inside this plain white envelope was a small, beaded rectangular bag with a frail gold clasp on top. the bag itself took breaths away, its unidentifiable, unrecognizable image created in shades of gray and brown and cream and rust with an occasional splash of green conjured feelings of slow, sure smiling whispers. i opened the gold clasp and peered inside to find a rich jungle of solid, deep colors. and pockets, pockets everywhere. inside the first pocket was a teardrop-shaped piece of amber (no bug trapped inside). in another pocket was a more rounded jewel. another pocket housed small sparklies. each pocket contained a jewel, and to each jewel was attached a metal piece – as though each jewel was actually part of a larger piece of jewelry, maybe a brooch.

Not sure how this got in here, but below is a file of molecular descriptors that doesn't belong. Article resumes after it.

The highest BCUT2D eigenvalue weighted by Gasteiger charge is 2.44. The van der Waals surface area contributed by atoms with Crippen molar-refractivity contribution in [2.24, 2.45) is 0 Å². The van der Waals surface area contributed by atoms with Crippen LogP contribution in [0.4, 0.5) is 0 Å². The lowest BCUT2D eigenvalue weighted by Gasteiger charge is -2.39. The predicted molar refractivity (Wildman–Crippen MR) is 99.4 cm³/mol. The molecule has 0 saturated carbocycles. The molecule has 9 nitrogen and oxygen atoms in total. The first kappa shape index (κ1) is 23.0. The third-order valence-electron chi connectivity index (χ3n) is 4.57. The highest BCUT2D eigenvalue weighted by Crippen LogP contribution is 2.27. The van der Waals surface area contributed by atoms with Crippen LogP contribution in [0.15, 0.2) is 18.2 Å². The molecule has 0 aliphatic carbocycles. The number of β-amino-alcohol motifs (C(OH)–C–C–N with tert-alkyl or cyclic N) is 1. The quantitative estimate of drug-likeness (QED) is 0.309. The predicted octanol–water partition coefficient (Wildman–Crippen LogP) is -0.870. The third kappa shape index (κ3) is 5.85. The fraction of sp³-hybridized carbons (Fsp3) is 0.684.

that dream has kept me in smiles all day, and i’ve even tinkered with it to see if i can shape it into a story.

maybe a children’s book.

or maybe a children’s story for adults.

or maybe i’ll quilt it.

[insert sigh.]

some things, my friends, some things are just never ever gonna’ change.

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5 Responses to the 2 envelopes

  1. I love this post. I can appreciate the meanderings you have had. I, too, have not kept to one thing for long. I keep finding new exciting things to interest me. I think of it as always having something new to learn! It’s who we are! 🙂

  2. Acey says:

    Wow this post was just like looking in a mirror and talking to myself! I do not have any clearcut answers for myself at this exact moment, but it has been immeasurably helpful (and comforting) to read this post as well as the one at Red Thread Studio.